The company said it will seek the election of 11 new board members at Qualcomm’s next annual meeting on March 6.
“We have heard from many Qualcomm stockholders who have expressed their desire for Qualcomm to engage with us,” said Hock Tan, president and chief executive officer of Broadcom. “We believe Qualcomm stockholders would be better served by new independent, highly qualified nominees who are committed to maximizing value and acting in the best interests of Qualcomm stockholders.”
The Singapore-based chip maker made an unsolicited offer on Nov. 6 for to acquire Qualcomm for $70.00 per share in cash and stock, a 28 percent premium over the closing price of Qualcomm’s stock on Nov. 2.
Tan said Broadcom had received “positive feedback from customers” about the proposed merger and was confident that regulatory requirements could be made. He said that despite the looming proxy battle, “it remains our strong preference to engage in a constructive dialogue with Qualcomm.”
Qualcomm confirmed it had received the nomination of a slate of candidates, calling it a “blatant attempt to seize control of the Qualcomm board in order to advance Broadcom’s acquisition agenda.”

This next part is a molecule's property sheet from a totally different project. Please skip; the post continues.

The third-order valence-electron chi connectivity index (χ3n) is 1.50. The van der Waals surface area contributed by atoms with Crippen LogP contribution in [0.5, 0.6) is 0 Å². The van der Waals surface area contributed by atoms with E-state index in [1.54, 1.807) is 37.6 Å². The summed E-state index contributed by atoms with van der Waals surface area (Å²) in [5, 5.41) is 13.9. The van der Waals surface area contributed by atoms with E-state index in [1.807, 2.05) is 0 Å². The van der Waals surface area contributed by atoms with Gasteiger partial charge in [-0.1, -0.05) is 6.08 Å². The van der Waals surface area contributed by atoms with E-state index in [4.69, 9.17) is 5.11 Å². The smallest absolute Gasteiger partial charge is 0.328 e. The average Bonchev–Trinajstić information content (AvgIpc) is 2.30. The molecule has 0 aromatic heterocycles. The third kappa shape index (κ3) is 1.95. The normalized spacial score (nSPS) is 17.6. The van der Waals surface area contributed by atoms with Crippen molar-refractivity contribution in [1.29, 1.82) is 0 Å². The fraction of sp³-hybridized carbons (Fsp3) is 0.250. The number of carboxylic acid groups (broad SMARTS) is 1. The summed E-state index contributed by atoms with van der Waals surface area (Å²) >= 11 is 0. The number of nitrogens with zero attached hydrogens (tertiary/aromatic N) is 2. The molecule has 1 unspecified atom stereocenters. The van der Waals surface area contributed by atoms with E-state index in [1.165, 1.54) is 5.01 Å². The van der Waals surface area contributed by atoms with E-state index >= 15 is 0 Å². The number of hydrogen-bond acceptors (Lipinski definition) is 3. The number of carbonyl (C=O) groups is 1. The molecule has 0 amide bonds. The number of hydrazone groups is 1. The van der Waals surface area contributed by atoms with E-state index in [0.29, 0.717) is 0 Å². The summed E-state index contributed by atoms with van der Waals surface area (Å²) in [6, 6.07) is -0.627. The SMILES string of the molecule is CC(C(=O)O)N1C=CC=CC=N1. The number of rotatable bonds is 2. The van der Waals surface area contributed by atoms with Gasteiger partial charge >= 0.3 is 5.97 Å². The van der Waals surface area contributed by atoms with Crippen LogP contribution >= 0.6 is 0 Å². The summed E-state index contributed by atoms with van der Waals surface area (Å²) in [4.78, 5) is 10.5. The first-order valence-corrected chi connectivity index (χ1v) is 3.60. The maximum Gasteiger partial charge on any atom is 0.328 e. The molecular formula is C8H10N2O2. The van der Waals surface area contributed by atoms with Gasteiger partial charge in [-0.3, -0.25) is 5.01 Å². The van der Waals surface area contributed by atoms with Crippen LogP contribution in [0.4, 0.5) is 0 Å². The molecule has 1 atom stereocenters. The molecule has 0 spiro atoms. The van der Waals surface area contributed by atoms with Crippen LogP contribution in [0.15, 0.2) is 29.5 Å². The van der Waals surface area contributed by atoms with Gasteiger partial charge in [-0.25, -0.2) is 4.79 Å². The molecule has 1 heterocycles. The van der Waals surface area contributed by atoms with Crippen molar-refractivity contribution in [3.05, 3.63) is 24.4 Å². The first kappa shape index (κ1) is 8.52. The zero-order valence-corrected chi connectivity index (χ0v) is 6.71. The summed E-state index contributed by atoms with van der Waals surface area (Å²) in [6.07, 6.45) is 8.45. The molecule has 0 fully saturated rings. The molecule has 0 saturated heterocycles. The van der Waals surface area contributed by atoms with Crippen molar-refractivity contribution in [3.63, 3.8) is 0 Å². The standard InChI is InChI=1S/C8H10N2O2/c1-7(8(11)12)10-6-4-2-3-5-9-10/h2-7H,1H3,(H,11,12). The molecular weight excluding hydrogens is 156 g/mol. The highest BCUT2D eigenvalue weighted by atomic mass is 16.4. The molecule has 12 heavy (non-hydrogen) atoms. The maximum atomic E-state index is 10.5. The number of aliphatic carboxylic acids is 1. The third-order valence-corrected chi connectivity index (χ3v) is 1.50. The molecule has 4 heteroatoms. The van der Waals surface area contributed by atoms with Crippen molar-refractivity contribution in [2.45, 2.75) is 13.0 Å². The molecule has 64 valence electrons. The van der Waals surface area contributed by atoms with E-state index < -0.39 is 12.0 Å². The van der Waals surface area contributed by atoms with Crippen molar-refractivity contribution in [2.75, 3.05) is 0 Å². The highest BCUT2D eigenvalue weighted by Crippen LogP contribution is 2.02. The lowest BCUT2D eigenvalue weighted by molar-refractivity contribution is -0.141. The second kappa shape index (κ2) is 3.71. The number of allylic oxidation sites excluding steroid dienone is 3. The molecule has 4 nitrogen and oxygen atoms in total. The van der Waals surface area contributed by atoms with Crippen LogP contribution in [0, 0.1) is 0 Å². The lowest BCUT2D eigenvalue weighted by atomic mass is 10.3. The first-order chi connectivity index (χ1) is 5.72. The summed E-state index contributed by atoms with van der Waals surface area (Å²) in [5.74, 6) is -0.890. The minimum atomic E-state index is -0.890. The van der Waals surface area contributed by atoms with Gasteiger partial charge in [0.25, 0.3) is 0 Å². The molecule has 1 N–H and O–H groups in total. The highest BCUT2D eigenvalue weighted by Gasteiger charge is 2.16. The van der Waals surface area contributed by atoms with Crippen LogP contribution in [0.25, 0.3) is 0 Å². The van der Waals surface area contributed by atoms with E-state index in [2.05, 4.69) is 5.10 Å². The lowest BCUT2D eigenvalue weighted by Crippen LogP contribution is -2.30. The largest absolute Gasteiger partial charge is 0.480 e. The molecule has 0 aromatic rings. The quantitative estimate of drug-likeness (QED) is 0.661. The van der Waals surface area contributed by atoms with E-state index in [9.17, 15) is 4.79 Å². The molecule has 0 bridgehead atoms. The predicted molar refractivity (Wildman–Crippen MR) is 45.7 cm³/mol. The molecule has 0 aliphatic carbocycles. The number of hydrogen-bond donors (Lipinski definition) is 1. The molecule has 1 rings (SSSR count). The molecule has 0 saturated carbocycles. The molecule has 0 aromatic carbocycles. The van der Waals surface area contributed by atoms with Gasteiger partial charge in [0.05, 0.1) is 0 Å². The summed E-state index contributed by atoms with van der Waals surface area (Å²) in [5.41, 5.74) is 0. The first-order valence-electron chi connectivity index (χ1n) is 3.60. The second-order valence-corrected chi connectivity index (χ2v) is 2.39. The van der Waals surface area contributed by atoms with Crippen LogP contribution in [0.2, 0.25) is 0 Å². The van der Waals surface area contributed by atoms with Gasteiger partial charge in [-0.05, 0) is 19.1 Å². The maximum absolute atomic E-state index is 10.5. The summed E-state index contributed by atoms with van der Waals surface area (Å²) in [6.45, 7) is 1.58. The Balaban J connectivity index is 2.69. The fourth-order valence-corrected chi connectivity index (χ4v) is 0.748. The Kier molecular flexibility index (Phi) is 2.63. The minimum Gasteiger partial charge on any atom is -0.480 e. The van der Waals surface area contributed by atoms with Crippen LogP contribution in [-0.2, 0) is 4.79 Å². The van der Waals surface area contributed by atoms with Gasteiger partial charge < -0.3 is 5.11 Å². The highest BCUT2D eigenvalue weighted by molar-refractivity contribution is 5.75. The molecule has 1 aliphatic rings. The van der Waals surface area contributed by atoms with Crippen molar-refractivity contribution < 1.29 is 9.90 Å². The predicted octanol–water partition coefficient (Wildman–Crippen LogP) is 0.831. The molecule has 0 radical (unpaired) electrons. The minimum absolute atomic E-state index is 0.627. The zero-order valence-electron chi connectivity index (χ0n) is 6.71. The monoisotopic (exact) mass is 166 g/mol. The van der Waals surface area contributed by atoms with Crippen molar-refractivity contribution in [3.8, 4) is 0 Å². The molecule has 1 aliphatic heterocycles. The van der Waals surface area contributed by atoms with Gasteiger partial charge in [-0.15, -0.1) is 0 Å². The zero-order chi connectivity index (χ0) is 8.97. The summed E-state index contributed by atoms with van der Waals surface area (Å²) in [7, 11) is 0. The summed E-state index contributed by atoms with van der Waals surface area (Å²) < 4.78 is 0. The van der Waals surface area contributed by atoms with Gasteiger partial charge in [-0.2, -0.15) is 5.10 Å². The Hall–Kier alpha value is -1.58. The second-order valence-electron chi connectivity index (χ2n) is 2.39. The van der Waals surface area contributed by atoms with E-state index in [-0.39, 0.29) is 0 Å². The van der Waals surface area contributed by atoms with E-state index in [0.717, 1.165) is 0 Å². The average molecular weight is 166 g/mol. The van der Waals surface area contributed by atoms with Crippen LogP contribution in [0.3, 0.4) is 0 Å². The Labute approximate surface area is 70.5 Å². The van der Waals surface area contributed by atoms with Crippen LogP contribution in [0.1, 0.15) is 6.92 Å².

The San Diego company also cited a number of problems with Broadcom’s offer, including regulatory issues, lack of financing and uncertainty surrounding Broadcom’s move from Singapore to San Jose.
“No company in the industry is better positioned than Qualcomm in mobile, IoT, automotive, edge computing and networking and to lead the transition to 5G,” said Tom Horton, Qualcomm’s presiding director. “Qualcomm stockholders expect a board that will support this innovation while evaluating objectively the full range of opportunities available to maximize value for all Qualcomm stockholders.”
The board unanimously rejected Broadcom’s offer on Nov. 13
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